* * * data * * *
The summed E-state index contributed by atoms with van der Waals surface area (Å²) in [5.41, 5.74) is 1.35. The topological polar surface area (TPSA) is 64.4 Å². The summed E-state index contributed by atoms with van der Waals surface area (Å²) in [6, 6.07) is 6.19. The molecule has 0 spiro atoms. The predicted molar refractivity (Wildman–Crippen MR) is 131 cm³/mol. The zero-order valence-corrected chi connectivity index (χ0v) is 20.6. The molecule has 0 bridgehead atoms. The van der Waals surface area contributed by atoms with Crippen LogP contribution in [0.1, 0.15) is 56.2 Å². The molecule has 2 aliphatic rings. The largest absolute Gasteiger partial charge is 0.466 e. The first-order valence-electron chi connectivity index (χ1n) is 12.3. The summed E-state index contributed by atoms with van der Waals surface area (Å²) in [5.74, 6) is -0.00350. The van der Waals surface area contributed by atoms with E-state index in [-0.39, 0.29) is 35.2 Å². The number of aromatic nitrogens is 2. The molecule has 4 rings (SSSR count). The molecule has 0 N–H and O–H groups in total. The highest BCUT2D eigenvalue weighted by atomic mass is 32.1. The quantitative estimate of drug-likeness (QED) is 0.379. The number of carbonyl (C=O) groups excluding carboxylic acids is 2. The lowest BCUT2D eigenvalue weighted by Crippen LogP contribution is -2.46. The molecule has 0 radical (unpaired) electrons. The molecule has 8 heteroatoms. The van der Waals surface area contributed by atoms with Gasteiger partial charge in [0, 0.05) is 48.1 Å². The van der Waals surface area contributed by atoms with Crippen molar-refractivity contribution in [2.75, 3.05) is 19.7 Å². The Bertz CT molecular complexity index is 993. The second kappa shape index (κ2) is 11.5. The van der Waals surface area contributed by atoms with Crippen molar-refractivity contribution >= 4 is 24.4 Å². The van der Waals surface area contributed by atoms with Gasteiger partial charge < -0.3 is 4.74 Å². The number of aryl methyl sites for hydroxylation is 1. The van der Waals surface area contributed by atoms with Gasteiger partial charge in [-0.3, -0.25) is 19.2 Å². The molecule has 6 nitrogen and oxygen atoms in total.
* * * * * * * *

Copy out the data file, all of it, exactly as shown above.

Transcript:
The summed E-state index contributed by atoms with van der Waals surface area (Å²) in [5.41, 5.74) is 1.35. The topological polar surface area (TPSA) is 64.4 Å². The summed E-state index contributed by atoms with van der Waals surface area (Å²) in [6, 6.07) is 6.19. The molecule has 0 spiro atoms. The predicted molar refractivity (Wildman–Crippen MR) is 131 cm³/mol. The zero-order valence-corrected chi connectivity index (χ0v) is 20.6. The molecule has 0 bridgehead atoms. The van der Waals surface area contributed by atoms with Crippen LogP contribution in [0.1, 0.15) is 56.2 Å². The molecule has 2 aliphatic rings. The largest absolute Gasteiger partial charge is 0.466 e. The first-order valence-electron chi connectivity index (χ1n) is 12.3. The summed E-state index contributed by atoms with van der Waals surface area (Å²) in [5.74, 6) is -0.00350. The van der Waals surface area contributed by atoms with E-state index in [-0.39, 0.29) is 35.2 Å². The number of aromatic nitrogens is 2. The molecule has 4 rings (SSSR count). The molecule has 0 N–H and O–H groups in total. The highest BCUT2D eigenvalue weighted by atomic mass is 32.1. The quantitative estimate of drug-likeness (QED) is 0.379. The number of carbonyl (C=O) groups excluding carboxylic acids is 2. The lowest BCUT2D eigenvalue weighted by Crippen LogP contribution is -2.46. The molecule has 0 radical (unpaired) electrons. The molecule has 8 heteroatoms. The van der Waals surface area contributed by atoms with Gasteiger partial charge in [0, 0.05) is 48.1 Å². The van der Waals surface area contributed by atoms with Crippen molar-refractivity contribution in [2.75, 3.05) is 19.7 Å². The Bertz CT molecular complexity index is 993. The second kappa shape index (κ2) is 11.5. The van der Waals surface area contributed by atoms with Crippen molar-refractivity contribution >= 4 is 24.4 Å². The van der Waals surface area contributed by atoms with Gasteiger partial charge < -0.3 is 4.74 Å². The number of aryl methyl sites for hydroxylation is 1. The van der Waals surface area contributed by atoms with Gasteiger partial charge in [-0.3, -0.25) is 19.2 Å². The molecule has 6 nitrogen and oxygen atoms in total.